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Why might your blood pressure drop when you stand up?

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There are many reasons this shift can happen. You might be dehydrated, have low blood sugar, or be taking medication that changes your blood pressure. But some research suggests it could be an early sign that your heart isn’t pumping blood as well as it should.

SOURCES:

Mayo Clinic: “Orthostatic Hypotension,” “Heart Failure.”

Medscape: “Orthostatic Hypotension Ups Risk of HF by 50%.”

National Organization for Rare Diseases: "Orthostatic Hypotension."

Heart Failure Review : "Heart failure and orthostatic hypotension."

Merck Manual: “Dizziness or Light-Headedness When Standing Up.

American Family Physician: “Evaluation and Management of Orthostatic Hypotension.”

American Heart Association: "What is Heart Failure?”

Hypertension : “Orthostatic Hypotension as a risk factor for incident heart failure: The Atherosclerosis Risk in Communities (ARIC) Study.”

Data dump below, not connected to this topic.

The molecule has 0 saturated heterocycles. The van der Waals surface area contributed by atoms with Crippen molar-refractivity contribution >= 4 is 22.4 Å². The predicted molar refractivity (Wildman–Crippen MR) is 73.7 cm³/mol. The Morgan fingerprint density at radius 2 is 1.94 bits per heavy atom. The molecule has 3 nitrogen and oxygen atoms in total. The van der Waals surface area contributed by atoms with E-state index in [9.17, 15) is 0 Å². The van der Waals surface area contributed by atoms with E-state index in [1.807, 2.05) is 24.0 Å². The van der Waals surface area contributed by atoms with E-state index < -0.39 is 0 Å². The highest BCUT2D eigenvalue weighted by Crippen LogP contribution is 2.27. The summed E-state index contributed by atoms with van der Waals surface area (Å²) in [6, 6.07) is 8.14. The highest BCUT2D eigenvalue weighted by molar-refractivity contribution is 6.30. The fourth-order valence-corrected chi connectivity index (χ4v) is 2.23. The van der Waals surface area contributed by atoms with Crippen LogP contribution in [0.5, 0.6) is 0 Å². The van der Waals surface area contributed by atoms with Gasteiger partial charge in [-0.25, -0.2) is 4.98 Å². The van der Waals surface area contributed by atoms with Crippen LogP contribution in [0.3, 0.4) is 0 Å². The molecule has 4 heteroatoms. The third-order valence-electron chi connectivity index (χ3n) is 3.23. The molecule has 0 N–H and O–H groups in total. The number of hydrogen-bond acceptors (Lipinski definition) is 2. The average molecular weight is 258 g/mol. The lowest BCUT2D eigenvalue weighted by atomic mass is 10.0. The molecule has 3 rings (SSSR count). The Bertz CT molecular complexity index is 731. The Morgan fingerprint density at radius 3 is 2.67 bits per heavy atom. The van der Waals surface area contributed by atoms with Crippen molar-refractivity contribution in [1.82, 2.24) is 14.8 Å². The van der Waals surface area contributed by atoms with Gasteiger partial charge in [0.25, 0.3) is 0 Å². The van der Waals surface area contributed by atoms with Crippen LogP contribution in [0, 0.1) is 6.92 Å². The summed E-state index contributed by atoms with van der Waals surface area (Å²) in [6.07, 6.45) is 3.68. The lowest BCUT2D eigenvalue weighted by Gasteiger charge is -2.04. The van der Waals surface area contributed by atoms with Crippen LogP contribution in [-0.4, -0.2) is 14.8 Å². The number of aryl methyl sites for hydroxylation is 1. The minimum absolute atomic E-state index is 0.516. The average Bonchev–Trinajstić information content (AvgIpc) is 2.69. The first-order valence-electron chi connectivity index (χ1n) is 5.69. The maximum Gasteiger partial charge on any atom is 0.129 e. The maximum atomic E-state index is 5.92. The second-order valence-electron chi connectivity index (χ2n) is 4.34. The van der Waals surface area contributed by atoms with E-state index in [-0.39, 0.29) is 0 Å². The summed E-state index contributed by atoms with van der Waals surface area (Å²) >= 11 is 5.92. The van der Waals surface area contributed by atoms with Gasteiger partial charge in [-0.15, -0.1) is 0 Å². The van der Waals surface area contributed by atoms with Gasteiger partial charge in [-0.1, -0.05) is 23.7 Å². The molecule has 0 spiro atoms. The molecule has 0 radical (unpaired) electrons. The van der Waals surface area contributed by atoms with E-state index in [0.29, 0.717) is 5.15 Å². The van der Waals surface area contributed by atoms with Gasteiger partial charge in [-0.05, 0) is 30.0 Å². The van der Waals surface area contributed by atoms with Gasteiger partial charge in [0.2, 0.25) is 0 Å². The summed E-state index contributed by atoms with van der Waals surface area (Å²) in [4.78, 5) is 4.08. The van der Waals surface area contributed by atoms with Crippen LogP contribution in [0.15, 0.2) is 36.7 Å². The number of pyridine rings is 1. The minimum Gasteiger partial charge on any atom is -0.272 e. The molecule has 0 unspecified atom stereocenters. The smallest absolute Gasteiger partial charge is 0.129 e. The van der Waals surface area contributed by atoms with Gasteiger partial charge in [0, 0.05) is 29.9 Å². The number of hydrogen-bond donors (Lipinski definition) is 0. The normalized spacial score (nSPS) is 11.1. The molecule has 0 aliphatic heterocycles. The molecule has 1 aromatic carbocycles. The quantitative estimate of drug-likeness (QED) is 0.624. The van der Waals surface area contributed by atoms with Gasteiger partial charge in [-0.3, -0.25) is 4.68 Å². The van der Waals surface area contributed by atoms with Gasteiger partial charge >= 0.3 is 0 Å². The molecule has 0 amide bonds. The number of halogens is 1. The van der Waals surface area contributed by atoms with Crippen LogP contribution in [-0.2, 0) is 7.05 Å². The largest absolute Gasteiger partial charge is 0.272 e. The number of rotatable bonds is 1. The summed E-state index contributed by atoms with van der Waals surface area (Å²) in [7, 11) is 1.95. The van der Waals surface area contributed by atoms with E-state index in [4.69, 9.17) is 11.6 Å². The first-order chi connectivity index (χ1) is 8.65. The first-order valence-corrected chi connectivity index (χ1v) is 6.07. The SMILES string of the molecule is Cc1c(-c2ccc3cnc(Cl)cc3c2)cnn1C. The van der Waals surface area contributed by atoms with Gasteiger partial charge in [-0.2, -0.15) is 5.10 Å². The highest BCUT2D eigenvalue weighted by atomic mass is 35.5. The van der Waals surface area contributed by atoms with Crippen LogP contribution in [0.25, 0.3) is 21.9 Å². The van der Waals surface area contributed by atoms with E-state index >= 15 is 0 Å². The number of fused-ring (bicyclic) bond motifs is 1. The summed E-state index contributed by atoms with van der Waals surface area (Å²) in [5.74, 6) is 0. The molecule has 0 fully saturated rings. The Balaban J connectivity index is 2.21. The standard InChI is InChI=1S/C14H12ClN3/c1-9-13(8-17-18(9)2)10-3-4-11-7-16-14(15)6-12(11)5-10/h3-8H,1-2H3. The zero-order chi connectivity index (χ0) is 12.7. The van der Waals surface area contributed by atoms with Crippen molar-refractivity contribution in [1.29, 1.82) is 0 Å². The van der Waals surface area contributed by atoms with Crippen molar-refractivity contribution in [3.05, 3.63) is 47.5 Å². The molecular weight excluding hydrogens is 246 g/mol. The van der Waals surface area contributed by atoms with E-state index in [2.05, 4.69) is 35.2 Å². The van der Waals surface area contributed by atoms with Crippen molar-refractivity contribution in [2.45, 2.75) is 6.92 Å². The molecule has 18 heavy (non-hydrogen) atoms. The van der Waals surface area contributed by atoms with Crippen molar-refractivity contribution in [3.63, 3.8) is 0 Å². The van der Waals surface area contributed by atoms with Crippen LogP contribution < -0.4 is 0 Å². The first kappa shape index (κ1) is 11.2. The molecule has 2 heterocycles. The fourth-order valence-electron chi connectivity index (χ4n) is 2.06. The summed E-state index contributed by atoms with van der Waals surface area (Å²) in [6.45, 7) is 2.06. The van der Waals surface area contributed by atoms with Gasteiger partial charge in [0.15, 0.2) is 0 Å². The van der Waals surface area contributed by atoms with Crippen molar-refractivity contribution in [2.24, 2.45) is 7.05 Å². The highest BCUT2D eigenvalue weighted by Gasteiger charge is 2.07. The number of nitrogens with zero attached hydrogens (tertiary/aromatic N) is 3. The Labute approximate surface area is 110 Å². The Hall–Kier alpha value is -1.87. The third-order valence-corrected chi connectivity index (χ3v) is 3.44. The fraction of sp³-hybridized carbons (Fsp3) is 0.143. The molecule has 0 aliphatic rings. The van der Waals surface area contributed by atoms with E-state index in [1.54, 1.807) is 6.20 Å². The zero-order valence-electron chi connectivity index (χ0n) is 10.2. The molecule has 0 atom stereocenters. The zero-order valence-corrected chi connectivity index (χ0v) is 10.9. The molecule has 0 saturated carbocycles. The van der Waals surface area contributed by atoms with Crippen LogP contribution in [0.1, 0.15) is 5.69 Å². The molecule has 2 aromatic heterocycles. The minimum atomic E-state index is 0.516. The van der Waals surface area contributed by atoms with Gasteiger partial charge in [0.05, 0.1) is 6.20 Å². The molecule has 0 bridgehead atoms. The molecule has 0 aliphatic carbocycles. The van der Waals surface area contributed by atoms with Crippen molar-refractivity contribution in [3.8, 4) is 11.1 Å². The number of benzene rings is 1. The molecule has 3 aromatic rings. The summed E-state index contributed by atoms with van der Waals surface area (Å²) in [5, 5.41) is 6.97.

Reviewed by James Beckerman on June 29, 2017

SOURCES:

Mayo Clinic: “Orthostatic Hypotension,” “Heart Failure.”

Medscape: “Orthostatic Hypotension Ups Risk of HF by 50%.”

National Organization for Rare Diseases: "Orthostatic Hypotension."

Heart Failure Review : "Heart failure and orthostatic hypotension."

Merck Manual: “Dizziness or Light-Headedness When Standing Up.

American Family Physician: “Evaluation and Management of Orthostatic Hypotension.”

American Heart Association: "What is Heart Failure?”

Hypertension : “Orthostatic Hypotension as a risk factor for incident heart failure: The Atherosclerosis Risk in Communities (ARIC) Study.”

Reviewed by James Beckerman on June 29, 2017

NEXT QUESTION:

Does everyone who gets sudden drops in blood pressure have heart failure?

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THIS TOOL DOES NOT PROVIDE MEDICAL ADVICE. It is intended for general informational purposes only and does not address individual circumstances. It is not a substitute for professional medical advice, diagnosis or treatment and should not be relied on to make decisions about your health. Never ignore professional medical advice in seeking treatment because of something you have read on the WebMD Site. If you think you may have a medical emergency, immediately call your doctor or dial 911.

    This tool does not provide medical advice. See additional information.